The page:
Shipowners and their marine insurers breathed a sigh of relief over the weekend after it was decided by US authorities that marine insurers, bankers and tanker owners might not be liable if their customers violate the new G7 price cap on Russian oil sales, according to the US Treasury. They will be allowed to rely on their customers’ word for shipment price compliance, althoiugh due diligence would still be required.
The shipping industry had expressed significant concern about the potential effects of the enforcement of the price cap rules.
On September 2nd the G7 finance ministers had proposed “a comprehensive prohibition of services which enable maritime transportation of Russian-origin crude oil and petroleum products globally” – except for oil purchased below a certain price. The idea had been to create a kind of “buyer’s OPEC”, and unless the oil is sold below this artificial price threshold, it should be uninsurable and untransportable.
The US Treasury guidance established three tiers of service providers for seaborne Russian oil transport:
- refiners and oil brokers with direct access to price data (Tier I);
- bankers and shipowners with occasional access to price data (Tier II);
- and those who have no access to price data in the normal course of business, (which would include insurers and P&I clubs) (Tier III).
All will have to keep records of compliance, and all will be required to do due diligence on their customers. However, shipowners, bankers and insurers will be allowed to rely on their customers for price data. Should that data turn out to be fraudulent, the shipowners, bankers and insurers will not be liable for accidentally participating in a sanctions violation.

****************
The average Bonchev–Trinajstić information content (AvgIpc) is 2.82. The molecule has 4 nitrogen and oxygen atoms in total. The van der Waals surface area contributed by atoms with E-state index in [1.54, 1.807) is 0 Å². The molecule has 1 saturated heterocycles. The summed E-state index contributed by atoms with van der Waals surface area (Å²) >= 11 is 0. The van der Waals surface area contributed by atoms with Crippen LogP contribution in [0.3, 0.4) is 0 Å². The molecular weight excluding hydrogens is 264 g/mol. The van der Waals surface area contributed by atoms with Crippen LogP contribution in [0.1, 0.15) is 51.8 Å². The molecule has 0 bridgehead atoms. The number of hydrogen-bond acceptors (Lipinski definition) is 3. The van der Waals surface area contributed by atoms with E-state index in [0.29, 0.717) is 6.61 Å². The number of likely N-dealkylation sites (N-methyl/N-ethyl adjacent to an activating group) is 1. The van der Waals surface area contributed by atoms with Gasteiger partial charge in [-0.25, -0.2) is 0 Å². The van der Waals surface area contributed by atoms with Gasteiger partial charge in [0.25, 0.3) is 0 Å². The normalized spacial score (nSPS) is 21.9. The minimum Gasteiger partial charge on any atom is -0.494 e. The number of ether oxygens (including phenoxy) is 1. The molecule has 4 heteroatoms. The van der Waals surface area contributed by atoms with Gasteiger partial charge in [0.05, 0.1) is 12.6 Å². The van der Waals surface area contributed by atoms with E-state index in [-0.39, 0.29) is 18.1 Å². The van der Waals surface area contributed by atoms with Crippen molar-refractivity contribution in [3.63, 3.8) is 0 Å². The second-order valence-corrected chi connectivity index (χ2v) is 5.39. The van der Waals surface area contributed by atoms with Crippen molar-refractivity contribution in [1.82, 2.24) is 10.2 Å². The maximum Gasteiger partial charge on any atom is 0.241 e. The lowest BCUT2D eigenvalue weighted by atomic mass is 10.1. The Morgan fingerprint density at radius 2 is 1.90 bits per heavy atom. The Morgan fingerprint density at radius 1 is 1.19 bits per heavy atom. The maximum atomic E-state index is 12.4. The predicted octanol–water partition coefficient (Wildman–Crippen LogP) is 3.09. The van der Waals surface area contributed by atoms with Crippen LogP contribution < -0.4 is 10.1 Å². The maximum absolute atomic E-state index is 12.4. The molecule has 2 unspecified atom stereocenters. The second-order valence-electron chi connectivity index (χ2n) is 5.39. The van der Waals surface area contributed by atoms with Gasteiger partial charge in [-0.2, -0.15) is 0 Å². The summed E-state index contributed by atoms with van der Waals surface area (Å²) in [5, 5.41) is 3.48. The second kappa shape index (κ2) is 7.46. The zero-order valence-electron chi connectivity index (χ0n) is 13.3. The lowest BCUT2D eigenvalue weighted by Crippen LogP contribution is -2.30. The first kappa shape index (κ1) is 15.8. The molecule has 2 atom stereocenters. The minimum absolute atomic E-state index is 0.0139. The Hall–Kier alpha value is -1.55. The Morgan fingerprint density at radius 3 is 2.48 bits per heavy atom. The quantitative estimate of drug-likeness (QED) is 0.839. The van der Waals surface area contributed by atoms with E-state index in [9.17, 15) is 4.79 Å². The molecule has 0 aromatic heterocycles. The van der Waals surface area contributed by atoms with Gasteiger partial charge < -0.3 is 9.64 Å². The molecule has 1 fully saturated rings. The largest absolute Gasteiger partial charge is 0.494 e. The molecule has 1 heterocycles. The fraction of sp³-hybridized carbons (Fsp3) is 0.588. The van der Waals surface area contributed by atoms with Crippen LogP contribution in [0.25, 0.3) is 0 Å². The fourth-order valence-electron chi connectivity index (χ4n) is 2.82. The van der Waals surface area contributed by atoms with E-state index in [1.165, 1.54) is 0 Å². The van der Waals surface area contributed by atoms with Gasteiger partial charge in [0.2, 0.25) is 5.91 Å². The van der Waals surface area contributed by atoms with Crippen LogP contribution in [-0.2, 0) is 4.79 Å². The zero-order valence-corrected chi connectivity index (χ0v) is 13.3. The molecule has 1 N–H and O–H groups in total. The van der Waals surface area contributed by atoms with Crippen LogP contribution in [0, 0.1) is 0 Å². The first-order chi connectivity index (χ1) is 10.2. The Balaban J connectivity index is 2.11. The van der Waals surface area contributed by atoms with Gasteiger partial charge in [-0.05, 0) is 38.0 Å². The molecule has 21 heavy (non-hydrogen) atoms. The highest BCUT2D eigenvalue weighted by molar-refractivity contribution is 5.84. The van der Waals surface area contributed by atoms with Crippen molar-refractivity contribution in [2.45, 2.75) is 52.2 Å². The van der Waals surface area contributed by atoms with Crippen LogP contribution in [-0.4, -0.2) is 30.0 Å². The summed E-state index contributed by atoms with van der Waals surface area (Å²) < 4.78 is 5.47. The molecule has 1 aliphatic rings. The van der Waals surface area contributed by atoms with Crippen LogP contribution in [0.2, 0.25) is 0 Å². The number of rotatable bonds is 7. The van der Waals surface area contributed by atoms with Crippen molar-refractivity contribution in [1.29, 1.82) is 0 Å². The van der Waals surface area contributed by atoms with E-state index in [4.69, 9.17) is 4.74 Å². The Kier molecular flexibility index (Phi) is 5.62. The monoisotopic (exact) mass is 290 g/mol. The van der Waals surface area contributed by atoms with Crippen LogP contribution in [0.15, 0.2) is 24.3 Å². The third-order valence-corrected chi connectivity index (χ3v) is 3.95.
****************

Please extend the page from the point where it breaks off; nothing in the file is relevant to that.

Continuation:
The US Treasury’s OFAC (Office of Foreign Asset Control) said that “this recordkeeping and attestation process is designed to create a ‘safe harbour’ for service providers from liability for breach of sanctions in cases where service providers inadvertently deal in the purchase of seaborne Russian oil above the price cap due to falsified records”.
The Treasury said that OFAC did anticipate that there would be attempts at sanctions evasion, and it cautioned any parties involved to be on the lookout for signs of deceptive practices, such as AIS manipulation or reluctance to provide pricing data.
The office said that that it intended to harmonize its regulatory approach with the other members of the G7, indicating that the same guidance will be applied broadly.